Minimum criteria ensure consistent evaluation

Living donors are evaluated in a consistent fashion.

There is “an enormous disparity” between the number of patients with end-stage organ failure and the number of organs available for transplantation, resulting in patients dying on the waiting list, according to Christie P. Thomas, MD, professor in the Division of Nephrology at University of Iowa Health Care in Iowa City and chair of the Organ Procurement and Transplantation Network’s (OPTN) Living Donor Committee. “This has led to attempts by various societies to increase both deceased and living organ donation, which can raise new ethical concerns,” he says. “There are always safety and privacy concerns for the recipient of the organ, whether it comes from a living or a deceased donor.”

There are similar safety and privacy concerns in the evaluation and acceptance of living donors, but there are additional concerns about informed consent, ensuring that there is no inducement or coercion of the donor and that there is no financial gain or other “quid pro quo” for the donor in exchange for the donation, explains Thomas.

“Societal needs for more organs have resulted in live donors stepping up to fill the gap between supply and demand. Living donors place themselves at risk for the sake of another human being, despite the lack of benefit to themselves,” says Thomas.

Living donation will never be without risk, and given the pressure to increase donation, the transplant community must strive to keep living donation as safe as possible, he urges. “We must ensure that the living donor is well-informed, is aware of the short- and long-term risks of donation, and that donation is truly voluntary,” says Thomas.

New mandatory policies

The OPTN’s new mandatory policies that all transplant centers must follow became effective in February 2013. These cover all aspects of the living donation process, from informed consent through evaluation to follow-up. “These new policies are designed to maintain and enhance safety for living donors, and should make the living donation process a more consistent experience for them,” says Thomas.

Transplant centers that have the best interests of their patients on the waiting list are usually the same centers that evaluate and consent living donors and perform their donor surgeries, notes Thomas. “While this can introduce a conflict between the well being of the living donor and the needs of the transplant candidate, centers have multiple ways to manage this conflict,” he says. First, every center provides the living donor candidate with an independent donor advocate who is knowledgeable about the risks and benefits associated with the donation process.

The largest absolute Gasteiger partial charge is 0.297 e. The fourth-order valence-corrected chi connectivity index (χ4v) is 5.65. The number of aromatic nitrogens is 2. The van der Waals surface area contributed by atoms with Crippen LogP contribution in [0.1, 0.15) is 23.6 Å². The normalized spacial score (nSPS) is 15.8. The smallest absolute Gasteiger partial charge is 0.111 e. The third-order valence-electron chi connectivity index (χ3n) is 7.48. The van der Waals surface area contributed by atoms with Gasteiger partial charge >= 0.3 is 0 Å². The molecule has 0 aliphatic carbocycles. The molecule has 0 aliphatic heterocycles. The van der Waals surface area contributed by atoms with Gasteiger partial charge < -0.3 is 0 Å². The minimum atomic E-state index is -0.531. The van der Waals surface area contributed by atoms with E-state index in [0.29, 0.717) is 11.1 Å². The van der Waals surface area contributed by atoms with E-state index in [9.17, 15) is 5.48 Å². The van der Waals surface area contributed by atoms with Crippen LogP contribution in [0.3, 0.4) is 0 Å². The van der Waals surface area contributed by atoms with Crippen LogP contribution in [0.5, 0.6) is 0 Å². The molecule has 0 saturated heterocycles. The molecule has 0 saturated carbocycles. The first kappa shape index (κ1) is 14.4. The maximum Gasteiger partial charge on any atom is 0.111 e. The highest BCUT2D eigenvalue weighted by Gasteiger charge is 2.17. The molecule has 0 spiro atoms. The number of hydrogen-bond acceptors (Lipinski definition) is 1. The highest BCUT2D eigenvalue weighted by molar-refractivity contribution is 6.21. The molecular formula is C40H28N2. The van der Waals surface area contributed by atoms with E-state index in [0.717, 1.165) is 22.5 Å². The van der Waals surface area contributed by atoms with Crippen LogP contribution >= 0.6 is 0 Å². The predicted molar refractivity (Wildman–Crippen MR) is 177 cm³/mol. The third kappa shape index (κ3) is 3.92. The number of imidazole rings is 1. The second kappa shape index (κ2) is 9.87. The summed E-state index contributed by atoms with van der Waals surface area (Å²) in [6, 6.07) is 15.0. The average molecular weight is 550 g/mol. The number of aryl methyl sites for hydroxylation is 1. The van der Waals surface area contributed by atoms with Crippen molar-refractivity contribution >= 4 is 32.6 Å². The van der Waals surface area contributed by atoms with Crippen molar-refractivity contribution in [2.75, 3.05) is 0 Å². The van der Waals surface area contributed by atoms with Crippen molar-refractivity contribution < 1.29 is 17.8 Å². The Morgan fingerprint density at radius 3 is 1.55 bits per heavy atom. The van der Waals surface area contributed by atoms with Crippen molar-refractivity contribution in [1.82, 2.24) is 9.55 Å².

“The independent donor advocate assists the potential living kidney donor with the evaluation process, and promotes the best interests of and advocates for the potential living donor,” he says. Second, every living donor interacts individually with many health care professionals, who approach the living donor with a different perspective and a different goal. All members of the team must be satisfied that the living donor is acceptable.

Finally, the new policies that govern all aspects of living donation set minimum criteria that all centers must follow during all phases of the living donation process, which ensures that living donors are evaluated in a consistent fashion. “This set of policies also categorizes particular conditions or circumstances that, if identified in a living donor candidate, will result in the candidate being excluded from donation,” adds Thomas.